Malaysia Market Entry

Malaysia Market Entry

Subchapters:

  • Market entry
  • Forms and conditions of operation on the market
  • Marketing and Communications
  • Issues of intellectual property protection
  • Public procurement market
  • Payment terms, payment ethics and resolution of commercial disputes
  • Visas, fees, specific conditions of travel to the territory
  • Employment of citizens from the Czech Republic
  • Fairs and events

Market entry

Due to the cultural differences and geographical distance between Malaysia and the Czech Republic, penetrating the local market is highly difficult without a local representative or establishing your own branch/representative office. The three main ethnicities represented in Malaysia (Malays, Chinese and Indians) form to some extent specific groups of consumers that differ from each other and, in the case of a certain type of goods, can represent three distinct market segments characterized by different preferences, but also, for example, different levels of income. Check smber for agriculture and fishing facts of Malaysia.

If an exporter wants to succeed in offering a certain type of luxury goods, for example, he should not voluntarily disqualify himself by entering into an exclusive agency agreement with a company that does not have good business ties to the affluent Chinese community. In any case, the representative should be based in Malaysia, as the form of non-resident representatives (eg from Singapore or Thailand) is not effective. The local business community and the population, on the other hand, respond favorably to the presence of an authorized service for goods or any other visibility of their own presence. The presence of representation adds credibility.

Increasingly, obtaining “halal” certification is a significant factor. By law, the obligation of this certification applies only to certain food products (meat, dairy products, etc.), but often local distributors require the presentation of halal certification even for products where it is not mandatory, purely for the reason of potentially higher sales (Muslims make up 65 %-70% of the population, which is systematically encouraged to consumer prudence, and the preference for halal certified products). In recent years, there have also been tendencies to apply halal certification to entire supply-customer chains.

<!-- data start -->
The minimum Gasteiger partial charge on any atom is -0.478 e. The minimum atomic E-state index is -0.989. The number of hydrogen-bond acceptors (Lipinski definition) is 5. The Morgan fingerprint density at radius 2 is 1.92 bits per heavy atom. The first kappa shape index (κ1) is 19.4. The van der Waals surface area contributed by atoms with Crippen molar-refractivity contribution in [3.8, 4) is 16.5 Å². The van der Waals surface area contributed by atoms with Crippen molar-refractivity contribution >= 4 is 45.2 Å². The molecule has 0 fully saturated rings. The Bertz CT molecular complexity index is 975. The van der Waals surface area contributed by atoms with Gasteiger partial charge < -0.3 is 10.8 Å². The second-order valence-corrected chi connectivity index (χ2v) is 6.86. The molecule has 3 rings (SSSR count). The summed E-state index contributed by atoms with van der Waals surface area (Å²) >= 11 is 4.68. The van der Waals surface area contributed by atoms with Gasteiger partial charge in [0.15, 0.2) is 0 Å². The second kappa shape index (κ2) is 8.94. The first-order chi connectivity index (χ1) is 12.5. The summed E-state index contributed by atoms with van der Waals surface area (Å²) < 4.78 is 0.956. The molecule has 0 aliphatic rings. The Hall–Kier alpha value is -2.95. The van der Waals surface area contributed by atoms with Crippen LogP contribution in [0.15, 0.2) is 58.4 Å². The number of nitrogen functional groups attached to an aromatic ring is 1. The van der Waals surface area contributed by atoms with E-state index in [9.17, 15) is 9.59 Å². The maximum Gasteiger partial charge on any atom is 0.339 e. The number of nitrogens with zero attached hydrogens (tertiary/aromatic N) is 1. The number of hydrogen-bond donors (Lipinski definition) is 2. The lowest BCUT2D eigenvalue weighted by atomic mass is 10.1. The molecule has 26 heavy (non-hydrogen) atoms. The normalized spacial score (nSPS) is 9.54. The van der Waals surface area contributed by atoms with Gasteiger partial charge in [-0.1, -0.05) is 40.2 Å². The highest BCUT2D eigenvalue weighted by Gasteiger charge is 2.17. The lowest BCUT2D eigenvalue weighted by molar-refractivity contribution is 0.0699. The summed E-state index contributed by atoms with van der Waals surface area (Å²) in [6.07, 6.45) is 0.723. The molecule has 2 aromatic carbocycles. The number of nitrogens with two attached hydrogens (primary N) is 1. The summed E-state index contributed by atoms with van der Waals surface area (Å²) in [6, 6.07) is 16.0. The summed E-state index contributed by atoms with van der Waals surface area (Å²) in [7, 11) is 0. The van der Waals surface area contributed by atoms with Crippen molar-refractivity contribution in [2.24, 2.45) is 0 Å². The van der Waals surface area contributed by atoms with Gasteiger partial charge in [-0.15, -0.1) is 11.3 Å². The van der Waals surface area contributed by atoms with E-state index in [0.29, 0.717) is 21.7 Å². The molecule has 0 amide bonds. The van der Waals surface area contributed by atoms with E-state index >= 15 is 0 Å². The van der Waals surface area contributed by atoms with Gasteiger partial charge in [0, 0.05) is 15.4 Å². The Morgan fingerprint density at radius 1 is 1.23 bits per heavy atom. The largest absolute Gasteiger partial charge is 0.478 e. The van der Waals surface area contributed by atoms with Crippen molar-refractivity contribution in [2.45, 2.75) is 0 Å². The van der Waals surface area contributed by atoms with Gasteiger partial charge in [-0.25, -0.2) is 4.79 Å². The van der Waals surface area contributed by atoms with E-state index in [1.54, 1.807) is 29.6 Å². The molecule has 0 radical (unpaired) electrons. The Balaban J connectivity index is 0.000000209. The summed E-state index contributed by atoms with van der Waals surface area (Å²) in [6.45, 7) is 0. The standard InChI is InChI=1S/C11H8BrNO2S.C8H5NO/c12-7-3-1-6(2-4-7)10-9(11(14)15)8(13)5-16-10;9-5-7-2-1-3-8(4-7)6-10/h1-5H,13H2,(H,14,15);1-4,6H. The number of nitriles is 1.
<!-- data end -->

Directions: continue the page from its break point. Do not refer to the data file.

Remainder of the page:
Obtaining halal certification from the Malaysian authority JAKIM (Department of Islamic Development Malaysia) is quite difficult. Among the main conditions is that the production company is completely dedicated to halal production. An alternative to the demanding and expensive process of certification by the JAKIM authority is to obtain a certificate from one of the European authorities appearing on the list of certifications recognized by the JAKIM authority.

Forms and conditions of operation on the market

Penetration into the Malaysian market requires a considerable amount of patience and a willingness to adapt to the local mentality during the establishment of new business contacts and during the negotiations themselves. We recommend hiring a local representative or establishing a representative office or branch in the territory.

There are two options for foreign companies to operate in Malaysia, namely: 1/ establishing a local company and 2/ establishing a representative office. The Companies Act 2016 greatly simplified the process of setting up companies, especially in terms of administrative burden. The vast majority of steps can be done remotely through the MycoID portal. This portal also allows you to make remote payments for fees for individual actions. User registration to the portal still needs to be verified in person at the nearest SSM (Malaysian Commercial Register) counter, so it is not a completely convenient option for users abroad. In practice, many companies are still founded personally. Practical steps to start a company can be found in the MycoID manual.